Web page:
>> archiving the patches is just a way to discard them. No one is ever
>> going to pick them up from the archive. It'll probably lead to less
>> patches and disappointed submitters.
>> spamming might help in the case where the submitter has commit access
>> and we decide that no feedback during some time is an implicit
>> permission to push.
>> However in the case the submitter has no commit access it will only
>> cause additional grief as the submitter becomes more aware that no one
>> bothered to do anything with his patch.
>> What would help a little bit is if there is an email on a status
>> change. E.g. I just noticed someone assigned two patches to me.
>> However, if I hadn't looked into patchwork while typing this message
>> it could have easily taken a week before I had noticed (actually it is
>> quite possible that they are already a week on my name).
> Yes, it would indeed be very helpful, if both the author and the
> assignee received emails about status updates by other developers.
>> What also would help is identified recipe maintainers. That way it
>> becomes clearer who should handle a patch.
>> (and I probably would not have gotten those 2 patches, as they are on
>> python related stuff and I am a python n00b, guess they should have
>> gone to Mickey or so)
> Actually, these two patches were delegated to Mickey for about a week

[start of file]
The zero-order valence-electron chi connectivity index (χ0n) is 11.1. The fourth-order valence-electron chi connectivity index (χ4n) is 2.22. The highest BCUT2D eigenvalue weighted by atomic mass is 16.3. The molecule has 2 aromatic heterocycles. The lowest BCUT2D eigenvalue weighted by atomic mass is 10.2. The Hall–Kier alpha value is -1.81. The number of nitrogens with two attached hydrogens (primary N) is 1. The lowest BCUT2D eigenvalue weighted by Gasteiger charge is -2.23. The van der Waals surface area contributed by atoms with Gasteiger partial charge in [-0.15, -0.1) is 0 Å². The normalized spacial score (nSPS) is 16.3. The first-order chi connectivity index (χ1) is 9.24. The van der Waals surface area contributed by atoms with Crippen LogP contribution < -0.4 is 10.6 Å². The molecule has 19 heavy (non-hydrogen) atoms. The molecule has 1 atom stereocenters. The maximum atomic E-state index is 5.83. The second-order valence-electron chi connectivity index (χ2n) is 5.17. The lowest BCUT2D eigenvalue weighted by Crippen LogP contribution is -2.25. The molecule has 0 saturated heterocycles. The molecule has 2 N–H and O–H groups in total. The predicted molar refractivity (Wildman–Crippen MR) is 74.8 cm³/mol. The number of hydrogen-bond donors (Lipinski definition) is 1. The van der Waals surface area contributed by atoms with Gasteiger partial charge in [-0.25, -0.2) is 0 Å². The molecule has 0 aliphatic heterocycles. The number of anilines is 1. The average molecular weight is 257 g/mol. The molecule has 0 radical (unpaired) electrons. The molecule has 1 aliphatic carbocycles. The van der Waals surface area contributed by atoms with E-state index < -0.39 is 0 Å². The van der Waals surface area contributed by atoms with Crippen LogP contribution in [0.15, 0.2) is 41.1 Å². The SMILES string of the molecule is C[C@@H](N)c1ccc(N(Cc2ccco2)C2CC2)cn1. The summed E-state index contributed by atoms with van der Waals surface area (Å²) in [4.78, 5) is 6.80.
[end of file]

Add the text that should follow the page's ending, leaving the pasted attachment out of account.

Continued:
> before I delegated them to you. The reason for delegating them to you
> was that you stated that you had looked into them, showing some
> interest, hoping that you would either commit or redelegate them. ;-)
> The most difficult problem for delegation was, however, to find out
> nicknames used in patchwork, after searching for maintainers. One needs
> to become quite creative to solve this. :-)
>> And lastly it would help a little bit if it is stated somewhere if the
>> person who pushed it has commit access.
>> E.g. if someone without commit access posts a recipe or patch that
>> looks good and is not dangerous I sometimes pick it up and push them
>> after verifying that they build (e.g. the cd/dvd recipes from Andreas
>> Oberritter (sp?) ). If the person posting has commit access, I leave
>> it to them to push.
>> But we of course still have the problems that
>> - people nak recipes but do not update patchwork
>> - patches receive improvement suggestions and are not updated in patchwork
>> - new versions are posted but patchwork is not updated.
> I try to keep patchwork updated, which means that I change states to one
> of accepted, rejected, changes requested, superseded or applied, if it's
> clear to me which one to choose. Otherwise the state stays at new.
> What's a good work flow for using patchwork as a patch submitter?
well you submit your patches and start the counter. If it does not get
attention then there could be many reasons
and you have to keep reminding the list. But getting patches to list
and reviewed is absolutely a step towards
good quality. OE is relatively OK in applying them. Developers need to
help a bit and it takes time to test them out.